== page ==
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Discussion Starter #1
Hey all,

So here is what I have going on with my 455. It's been running fine all spring just towing around a cart for leaf/brush pickup. Last week I went to mow for the first time and the trouble started. Less than a minute after I pulled the PTO knob and started mowing the mower and tractor just shut down. Dead, no nothing when you turned the key. I found a blown 20 amp fuse and replaced it (not sure what was for). It immediately started right up and ran fine for about 8 minutes (not mowing, just idling and driving cart). Then it slowly died. It would restart but would not throttle up and was running very rough. I could see the throttle moving on the injection pump but the engine didn't respond just ran slow and rough. I was able to limp it back to the garage. It still starts right up, but runs slow, rough, and won't throttle up. The foot pedal also seems like it's bound up like you can't put any pressure on it as it has no give or take. The local JD dealer is of course booked for the next few weeks so I thought I would see what I can do. Their suggestion was to check wiring and the PTO clutch. I'm not quite sure where to begin if something mechanical failed first and caused the blown fuse or it it is just electrical related. It all started when I used the mower PTO for the first time this year however.

I'm new here, but I'm interested in any help of course and it is much appreciated! Let me hear your thoughts...

Thank you,
Hank455
 

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Hank, off the top of my head, I am thinking the lift pump in the fuel tank - either the pump itself, or more likely something electrical that gets power to it, possibly another blown fuse. Another quick thing to check would be the fuel shutoff solenoid - make sure it is retracting all the way when the key is in the run position. It seems possible that the injection pump is working fine, but is getting starved for fuel.

Can you clarify which fuse you replaced? That might help with remote diagnosis.
 

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My two cents worth from experience with my 455. Check the in-tank fuel pump screen. My was clogged causing the injection pump to be starved for fuel. Also, I once had a 332 that had a shorted fuel shutoff solenoid that would blow fuses and caused erratic running engine.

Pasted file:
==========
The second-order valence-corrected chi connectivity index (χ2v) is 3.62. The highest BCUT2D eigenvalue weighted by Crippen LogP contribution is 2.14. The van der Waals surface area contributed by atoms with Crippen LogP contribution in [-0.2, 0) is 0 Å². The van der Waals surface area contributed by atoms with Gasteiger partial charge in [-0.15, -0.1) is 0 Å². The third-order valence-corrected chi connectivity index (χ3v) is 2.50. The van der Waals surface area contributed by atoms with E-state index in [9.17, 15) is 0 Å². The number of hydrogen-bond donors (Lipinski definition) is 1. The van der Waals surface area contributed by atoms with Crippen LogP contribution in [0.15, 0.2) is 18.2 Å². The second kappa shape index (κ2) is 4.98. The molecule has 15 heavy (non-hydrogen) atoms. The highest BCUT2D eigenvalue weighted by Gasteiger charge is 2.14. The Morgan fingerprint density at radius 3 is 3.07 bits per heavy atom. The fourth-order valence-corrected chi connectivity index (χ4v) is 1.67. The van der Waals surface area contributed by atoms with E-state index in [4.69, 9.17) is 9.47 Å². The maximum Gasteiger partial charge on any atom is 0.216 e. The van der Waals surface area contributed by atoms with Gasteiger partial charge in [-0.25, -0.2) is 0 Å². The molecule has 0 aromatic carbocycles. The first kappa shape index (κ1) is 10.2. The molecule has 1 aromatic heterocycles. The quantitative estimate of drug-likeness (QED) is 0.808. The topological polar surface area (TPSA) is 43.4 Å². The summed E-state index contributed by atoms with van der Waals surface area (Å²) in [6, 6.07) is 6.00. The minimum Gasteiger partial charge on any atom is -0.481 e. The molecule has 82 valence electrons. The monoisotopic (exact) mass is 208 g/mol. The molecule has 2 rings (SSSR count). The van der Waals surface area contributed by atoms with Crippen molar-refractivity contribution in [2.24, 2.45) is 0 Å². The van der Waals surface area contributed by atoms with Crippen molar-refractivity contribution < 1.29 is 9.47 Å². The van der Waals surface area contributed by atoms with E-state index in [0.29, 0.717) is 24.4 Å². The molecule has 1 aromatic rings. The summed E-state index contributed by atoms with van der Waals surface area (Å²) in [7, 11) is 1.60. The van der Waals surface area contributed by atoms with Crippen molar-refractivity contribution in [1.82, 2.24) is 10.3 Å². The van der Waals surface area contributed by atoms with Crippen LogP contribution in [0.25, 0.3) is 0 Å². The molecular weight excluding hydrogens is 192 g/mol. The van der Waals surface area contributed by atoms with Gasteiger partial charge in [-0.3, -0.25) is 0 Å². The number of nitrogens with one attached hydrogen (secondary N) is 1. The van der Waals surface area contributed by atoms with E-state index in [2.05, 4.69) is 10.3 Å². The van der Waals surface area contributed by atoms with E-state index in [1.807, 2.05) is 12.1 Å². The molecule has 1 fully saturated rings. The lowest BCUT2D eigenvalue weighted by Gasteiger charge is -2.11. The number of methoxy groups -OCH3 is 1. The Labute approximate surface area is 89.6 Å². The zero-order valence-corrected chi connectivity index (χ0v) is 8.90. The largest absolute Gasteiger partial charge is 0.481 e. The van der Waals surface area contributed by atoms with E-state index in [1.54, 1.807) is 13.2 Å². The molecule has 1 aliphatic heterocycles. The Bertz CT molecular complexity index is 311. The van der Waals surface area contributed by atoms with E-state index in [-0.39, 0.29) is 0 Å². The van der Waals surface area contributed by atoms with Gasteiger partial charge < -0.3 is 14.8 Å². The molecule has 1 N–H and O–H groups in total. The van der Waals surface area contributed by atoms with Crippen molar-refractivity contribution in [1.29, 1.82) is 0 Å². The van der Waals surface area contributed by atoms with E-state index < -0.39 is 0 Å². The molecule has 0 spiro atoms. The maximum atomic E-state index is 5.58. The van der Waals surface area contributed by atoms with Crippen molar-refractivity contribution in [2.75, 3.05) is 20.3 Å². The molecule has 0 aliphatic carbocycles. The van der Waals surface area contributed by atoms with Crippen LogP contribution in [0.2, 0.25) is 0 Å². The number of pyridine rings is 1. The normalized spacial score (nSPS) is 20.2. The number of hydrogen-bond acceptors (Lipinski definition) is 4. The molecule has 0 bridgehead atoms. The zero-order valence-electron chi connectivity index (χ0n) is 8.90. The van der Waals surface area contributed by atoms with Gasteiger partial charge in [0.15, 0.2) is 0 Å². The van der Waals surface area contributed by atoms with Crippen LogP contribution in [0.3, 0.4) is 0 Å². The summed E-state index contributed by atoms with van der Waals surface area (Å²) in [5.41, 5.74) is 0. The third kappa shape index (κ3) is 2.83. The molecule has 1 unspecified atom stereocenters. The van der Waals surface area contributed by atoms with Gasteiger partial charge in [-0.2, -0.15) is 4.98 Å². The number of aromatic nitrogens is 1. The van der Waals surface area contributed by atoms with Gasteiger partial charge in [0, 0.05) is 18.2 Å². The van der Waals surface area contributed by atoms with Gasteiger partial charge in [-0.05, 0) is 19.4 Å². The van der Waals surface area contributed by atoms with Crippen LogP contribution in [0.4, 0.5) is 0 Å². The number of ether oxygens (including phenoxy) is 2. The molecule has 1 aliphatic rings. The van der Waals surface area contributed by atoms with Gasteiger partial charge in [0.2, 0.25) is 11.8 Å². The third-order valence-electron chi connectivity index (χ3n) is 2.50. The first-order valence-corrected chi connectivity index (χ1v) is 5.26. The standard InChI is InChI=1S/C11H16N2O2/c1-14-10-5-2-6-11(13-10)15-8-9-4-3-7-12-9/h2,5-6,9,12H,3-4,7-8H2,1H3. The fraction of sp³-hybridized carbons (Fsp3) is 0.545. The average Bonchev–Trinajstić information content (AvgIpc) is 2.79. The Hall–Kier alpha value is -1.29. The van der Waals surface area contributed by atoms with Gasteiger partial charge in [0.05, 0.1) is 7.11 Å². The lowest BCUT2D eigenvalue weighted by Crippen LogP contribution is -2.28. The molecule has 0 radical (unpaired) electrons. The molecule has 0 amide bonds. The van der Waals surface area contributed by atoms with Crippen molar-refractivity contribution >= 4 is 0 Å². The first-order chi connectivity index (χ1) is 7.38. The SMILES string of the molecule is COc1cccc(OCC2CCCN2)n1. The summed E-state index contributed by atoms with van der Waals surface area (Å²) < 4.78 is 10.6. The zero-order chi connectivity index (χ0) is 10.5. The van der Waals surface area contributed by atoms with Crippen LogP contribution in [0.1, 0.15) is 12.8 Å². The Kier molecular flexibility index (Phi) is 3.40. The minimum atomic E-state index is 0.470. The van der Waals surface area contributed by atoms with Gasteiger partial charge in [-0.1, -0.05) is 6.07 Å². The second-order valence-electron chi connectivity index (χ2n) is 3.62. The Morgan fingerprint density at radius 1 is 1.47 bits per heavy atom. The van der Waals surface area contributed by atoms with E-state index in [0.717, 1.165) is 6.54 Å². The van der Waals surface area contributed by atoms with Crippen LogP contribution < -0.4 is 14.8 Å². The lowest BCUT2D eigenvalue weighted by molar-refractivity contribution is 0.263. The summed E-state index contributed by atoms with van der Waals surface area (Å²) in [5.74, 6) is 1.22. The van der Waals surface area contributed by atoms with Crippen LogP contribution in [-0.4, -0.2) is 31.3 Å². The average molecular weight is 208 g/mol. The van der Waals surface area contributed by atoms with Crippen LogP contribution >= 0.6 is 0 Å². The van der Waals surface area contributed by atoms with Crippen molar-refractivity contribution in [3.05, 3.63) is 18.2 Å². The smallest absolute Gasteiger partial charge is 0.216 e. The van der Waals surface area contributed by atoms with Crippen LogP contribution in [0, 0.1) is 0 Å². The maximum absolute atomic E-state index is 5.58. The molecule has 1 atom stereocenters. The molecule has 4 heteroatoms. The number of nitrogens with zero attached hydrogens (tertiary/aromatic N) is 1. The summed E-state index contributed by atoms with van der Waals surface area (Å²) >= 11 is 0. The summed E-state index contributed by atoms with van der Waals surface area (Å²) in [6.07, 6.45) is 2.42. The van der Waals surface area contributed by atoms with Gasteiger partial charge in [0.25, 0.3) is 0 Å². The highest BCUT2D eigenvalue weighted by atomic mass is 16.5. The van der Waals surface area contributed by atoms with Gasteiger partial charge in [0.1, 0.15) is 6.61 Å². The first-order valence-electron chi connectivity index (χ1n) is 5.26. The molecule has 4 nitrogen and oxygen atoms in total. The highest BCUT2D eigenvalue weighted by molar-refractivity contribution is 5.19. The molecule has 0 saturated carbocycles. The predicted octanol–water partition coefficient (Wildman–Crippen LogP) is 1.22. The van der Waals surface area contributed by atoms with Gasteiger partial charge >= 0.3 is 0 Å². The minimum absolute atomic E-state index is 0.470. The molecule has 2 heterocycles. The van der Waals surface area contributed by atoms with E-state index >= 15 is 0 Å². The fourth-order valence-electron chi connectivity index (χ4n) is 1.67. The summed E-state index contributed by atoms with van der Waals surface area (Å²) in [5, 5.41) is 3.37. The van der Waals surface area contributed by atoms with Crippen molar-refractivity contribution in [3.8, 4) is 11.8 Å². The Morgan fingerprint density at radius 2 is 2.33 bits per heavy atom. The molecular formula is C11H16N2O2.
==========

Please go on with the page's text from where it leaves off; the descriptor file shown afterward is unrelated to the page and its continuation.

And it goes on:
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Discussion Starter #4
Hank, off the top of my head, I am thinking the lift pump in the fuel tank - either the pump itself, or more likely something electrical that gets power to it, possibly another blown fuse. Another quick thing to check would be the fuel shutoff solenoid - make sure it is retracting all the way when the key is in the run position. It seems possible that the injection pump is working fine, but is getting starved for fuel.

Can you clarify which fuse you replaced? That might help with remote diagnosis.
It was the upper 20 amp fuse on what I think may be the ignition control module/key switch assembly between the cruise control lever and the radiator. Not sure what that particular fuse is for however. I can see it being an electrical related fuel thing. The fuel bowl is always staying full with fuel if this means anything.
 

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Discussion Starter #5
My two cents worth from experience with my 455. Check the in-tank fuel pump screen. My was clogged causing the injection pump to be starved for fuel. Also, I once had a 332 that had a shorted fuel shutoff solenoid that would blow fuses and caused erratic running engine.
The previous owner had replaced the fuel shutoff solenoid around 2013 from the sticker on it. This seems to be working as I think it's what I hear and see moving the plunger on the injection pump when I turn the key. I can check the in-tank fuel pump screen though.